This site has some challenges for safety and navigation:
- Potential risk of vessels mistaking it as a safe haven due to lack of markings and interpretation.
- Access and egress from the site is not encouraged by design of high fences on land side.
- The height of the lower terrace relative to the lower foreshore level is around 1m in places making it challenging for anyone trying to rescue themselves.
- The absence of grab chains around the structure and adjacent walls means that there are limited areas of exit for a person in the water around this site.
|Structural Element||Assessed Condition||Expected lifespan||Recommendations|
|Sheet Pile Wall||Unable to assess||Assumed residual life <20 years||detailed inspection and comparison of existing foreshore level and prediction of future foreshore levels|
|Gabion toe||Evidence of failure in places||<20 Years|
|Gabion Terrace||Good||20-50 Years|
|Set-back sheet pile wall*||Good||20-50 Years|
* assumed that this element was designed for inter-tidal environment with 50-year design life.
Table 2: Table showing individual engineering elements of Greenwich Peninsula North West Terraces and their expected lifespan.
Potential engineering improvements/ refinements
- Cutting down pre-existing structures to provide toe details presents a risk due to uncertainties/ lack of available information on original date of installation, design details and design assumptions (with respect to issues such as loading and assumed minimum foreshore levels). It is therefore difficult to predict residual life of these vital structural elements.
- Avoid the use of vertical structures, in particular interfaces/ corners between vertical structures, which result in wave reflection and localised erosion.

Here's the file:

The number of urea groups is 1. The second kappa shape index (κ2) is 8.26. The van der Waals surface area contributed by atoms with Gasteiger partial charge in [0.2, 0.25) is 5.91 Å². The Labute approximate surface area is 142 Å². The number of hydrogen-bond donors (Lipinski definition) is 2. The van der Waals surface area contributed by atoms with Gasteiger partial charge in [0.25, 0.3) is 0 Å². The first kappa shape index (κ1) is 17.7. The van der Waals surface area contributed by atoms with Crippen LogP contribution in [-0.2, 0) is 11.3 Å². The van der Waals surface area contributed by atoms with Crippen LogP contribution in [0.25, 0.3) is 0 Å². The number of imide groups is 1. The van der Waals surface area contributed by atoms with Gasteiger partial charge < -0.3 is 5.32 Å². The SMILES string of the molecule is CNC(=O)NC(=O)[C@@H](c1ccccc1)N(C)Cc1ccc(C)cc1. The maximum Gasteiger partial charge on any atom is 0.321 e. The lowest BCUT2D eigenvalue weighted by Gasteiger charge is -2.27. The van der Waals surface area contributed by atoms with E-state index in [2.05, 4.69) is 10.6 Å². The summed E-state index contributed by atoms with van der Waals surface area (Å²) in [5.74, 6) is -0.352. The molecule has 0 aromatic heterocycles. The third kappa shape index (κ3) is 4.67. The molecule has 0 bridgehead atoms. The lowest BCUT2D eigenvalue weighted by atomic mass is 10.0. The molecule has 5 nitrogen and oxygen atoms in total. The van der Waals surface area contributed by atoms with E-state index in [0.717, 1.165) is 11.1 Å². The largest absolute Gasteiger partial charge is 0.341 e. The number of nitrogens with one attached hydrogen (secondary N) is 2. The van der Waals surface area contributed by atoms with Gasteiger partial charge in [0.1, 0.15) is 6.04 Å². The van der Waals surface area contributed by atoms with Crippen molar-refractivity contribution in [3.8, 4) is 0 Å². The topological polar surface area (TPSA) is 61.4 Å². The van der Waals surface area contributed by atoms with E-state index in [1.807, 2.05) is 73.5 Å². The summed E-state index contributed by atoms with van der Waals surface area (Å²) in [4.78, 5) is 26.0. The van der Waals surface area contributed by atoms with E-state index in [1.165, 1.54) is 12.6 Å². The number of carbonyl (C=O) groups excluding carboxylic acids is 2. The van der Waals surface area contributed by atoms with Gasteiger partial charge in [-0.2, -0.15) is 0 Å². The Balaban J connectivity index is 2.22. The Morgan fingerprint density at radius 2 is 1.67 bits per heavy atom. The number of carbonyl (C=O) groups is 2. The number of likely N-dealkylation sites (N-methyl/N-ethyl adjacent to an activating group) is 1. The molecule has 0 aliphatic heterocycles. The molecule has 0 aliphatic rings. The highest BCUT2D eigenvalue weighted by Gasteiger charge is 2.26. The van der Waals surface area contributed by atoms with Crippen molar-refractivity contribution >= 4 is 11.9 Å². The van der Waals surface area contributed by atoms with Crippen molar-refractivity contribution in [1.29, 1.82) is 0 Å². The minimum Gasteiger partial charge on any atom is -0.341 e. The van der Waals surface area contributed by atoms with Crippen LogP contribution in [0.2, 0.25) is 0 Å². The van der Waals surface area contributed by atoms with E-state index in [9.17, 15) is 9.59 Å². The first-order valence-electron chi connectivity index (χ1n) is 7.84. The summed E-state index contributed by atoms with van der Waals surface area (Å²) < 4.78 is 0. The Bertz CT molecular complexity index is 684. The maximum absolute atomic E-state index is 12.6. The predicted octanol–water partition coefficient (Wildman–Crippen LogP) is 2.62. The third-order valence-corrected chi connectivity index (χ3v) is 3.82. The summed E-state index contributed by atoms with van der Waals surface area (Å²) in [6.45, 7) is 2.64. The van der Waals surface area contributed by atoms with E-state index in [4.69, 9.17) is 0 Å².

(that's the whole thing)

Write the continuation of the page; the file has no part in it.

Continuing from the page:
- Designs to consider potential habitat zones and to take account of wave exposure and future climate change (sea level rise and increased fluvial flow).
- Install rock rolls/ gabions: i) immediately inshore of steel sheet toe piles; ii) riverward of rear steel sheet piles and iii) at interfaces/ corners between vertical structures to reduce scour due to wave reflection off vertical structures.
- Install pre-grown intertidal habitat planting (which is tolerant to wave action) with suitable substrate.
- Establish a suitable monitoring and maintenance regime for the intertidal habitat/ structures/ foreshore (monitor foreshore/ nearshore levels to identify any future potential risk of lowering which could result in undermining of the river wall at the toe).
6.1 Change to feature in the 10 years since construction (1997 to 2007):
- Wave action led to lifting of the matting and extraction of many young plants, necessitating some replanting, though there was also considerable natural colonisation.
- Re-planting directly into the substrate without erosion matting was most successful with Common Reed, Grey Club-rush Sea Club-rush and Sea Aster, several species surviving well below or above the main ‘saltmarsh zone’.
- Failure to install rhizome breaks has led to excessive dominance by Common Reed.
- Extensive monitoring at both Greenwich Peninsula North West and North East has shown intense use of the terraces by Sea Bass and other species and the ‘folding’ design has enabled use by Flounder and adult Common Goby access to the terraces.
- At the time this site was considered to be a highly successful, benchmark design, though a few gabions appeared to be breaking down.
6.2 Change in the feature in the last 10 years (2007 to 2017):
- See Conclusions in Greenwich Peninsula North East where biodiversity was measured.
- An apparent increase in energy (wave/wash/current) has caused significant erosion. Use of groynes to reduce currents/movement of gravel, rock rolls to resist scour by waves and avoiding use of walls (to reduce wave reflection) could help.
- The upper terrace and parts of the central terrace still perform well.
- Blue geotextile revealed by erosion leads to design principle to avoid geotextile in all future designs.
- Collapse of gabions and concern of wire breaking free leads to design principle to avoid use of gabions in future designs. Hard wood to form terraces (as used in Greenwich Peninsula North East and Deptford Creek,Thanet Wharf) would be better as a retaining wall.
- The site performs well in terms of litter collection but could benefit from multiple improvements for safety and navigation.
- The site was noticed by passersby but to a lesser degree than upstream in more urbanised areas where the channel is narrower. Interpretation boards and education would help to boost their social value and passersby understanding of their role in river ecology.